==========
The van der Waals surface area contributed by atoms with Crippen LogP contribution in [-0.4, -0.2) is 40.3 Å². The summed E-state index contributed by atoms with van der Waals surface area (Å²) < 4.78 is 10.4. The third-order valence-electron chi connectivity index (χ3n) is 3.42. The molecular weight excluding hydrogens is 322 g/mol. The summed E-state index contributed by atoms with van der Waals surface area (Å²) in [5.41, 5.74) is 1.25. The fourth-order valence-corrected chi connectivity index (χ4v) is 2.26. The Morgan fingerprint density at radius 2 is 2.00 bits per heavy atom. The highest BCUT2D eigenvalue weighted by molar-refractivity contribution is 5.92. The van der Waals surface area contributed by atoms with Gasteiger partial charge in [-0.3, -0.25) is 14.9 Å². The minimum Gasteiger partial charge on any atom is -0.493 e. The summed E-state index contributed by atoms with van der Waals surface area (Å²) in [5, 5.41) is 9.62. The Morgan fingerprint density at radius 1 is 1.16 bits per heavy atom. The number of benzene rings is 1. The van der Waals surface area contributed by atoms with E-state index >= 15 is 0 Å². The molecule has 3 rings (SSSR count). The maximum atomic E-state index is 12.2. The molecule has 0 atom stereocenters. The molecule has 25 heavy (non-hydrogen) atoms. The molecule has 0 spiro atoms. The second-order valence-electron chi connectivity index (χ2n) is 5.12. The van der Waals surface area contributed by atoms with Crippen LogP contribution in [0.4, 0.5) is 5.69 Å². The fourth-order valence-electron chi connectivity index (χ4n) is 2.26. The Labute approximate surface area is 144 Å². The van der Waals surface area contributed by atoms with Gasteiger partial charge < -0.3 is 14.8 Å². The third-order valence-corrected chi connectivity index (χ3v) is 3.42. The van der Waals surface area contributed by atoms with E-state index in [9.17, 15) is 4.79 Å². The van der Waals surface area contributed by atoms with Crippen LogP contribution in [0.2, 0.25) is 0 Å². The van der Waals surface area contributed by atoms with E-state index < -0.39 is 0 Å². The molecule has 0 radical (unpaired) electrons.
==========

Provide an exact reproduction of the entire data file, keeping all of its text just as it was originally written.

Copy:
The van der Waals surface area contributed by atoms with Crippen LogP contribution in [-0.4, -0.2) is 40.3 Å². The summed E-state index contributed by atoms with van der Waals surface area (Å²) < 4.78 is 10.4. The third-order valence-electron chi connectivity index (χ3n) is 3.42. The molecular weight excluding hydrogens is 322 g/mol. The summed E-state index contributed by atoms with van der Waals surface area (Å²) in [5.41, 5.74) is 1.25. The fourth-order valence-corrected chi connectivity index (χ4v) is 2.26. The Morgan fingerprint density at radius 2 is 2.00 bits per heavy atom. The highest BCUT2D eigenvalue weighted by molar-refractivity contribution is 5.92. The van der Waals surface area contributed by atoms with Gasteiger partial charge in [-0.3, -0.25) is 14.9 Å². The minimum Gasteiger partial charge on any atom is -0.493 e. The summed E-state index contributed by atoms with van der Waals surface area (Å²) in [5, 5.41) is 9.62. The Morgan fingerprint density at radius 1 is 1.16 bits per heavy atom. The number of benzene rings is 1. The van der Waals surface area contributed by atoms with E-state index >= 15 is 0 Å². The molecule has 3 rings (SSSR count). The maximum atomic E-state index is 12.2. The molecule has 0 atom stereocenters. The molecule has 25 heavy (non-hydrogen) atoms. The molecule has 0 spiro atoms. The second-order valence-electron chi connectivity index (χ2n) is 5.12. The van der Waals surface area contributed by atoms with Crippen LogP contribution in [0.4, 0.5) is 5.69 Å². The fourth-order valence-electron chi connectivity index (χ4n) is 2.26. The Labute approximate surface area is 144 Å². The van der Waals surface area contributed by atoms with Gasteiger partial charge < -0.3 is 14.8 Å². The third-order valence-corrected chi connectivity index (χ3v) is 3.42. The van der Waals surface area contributed by atoms with E-state index in [9.17, 15) is 4.79 Å². The van der Waals surface area contributed by atoms with Crippen LogP contribution in [0.2, 0.25) is 0 Å². The van der Waals surface area contributed by atoms with E-state index < -0.39 is 0 Å². The molecule has 0 radical (unpaired) electrons.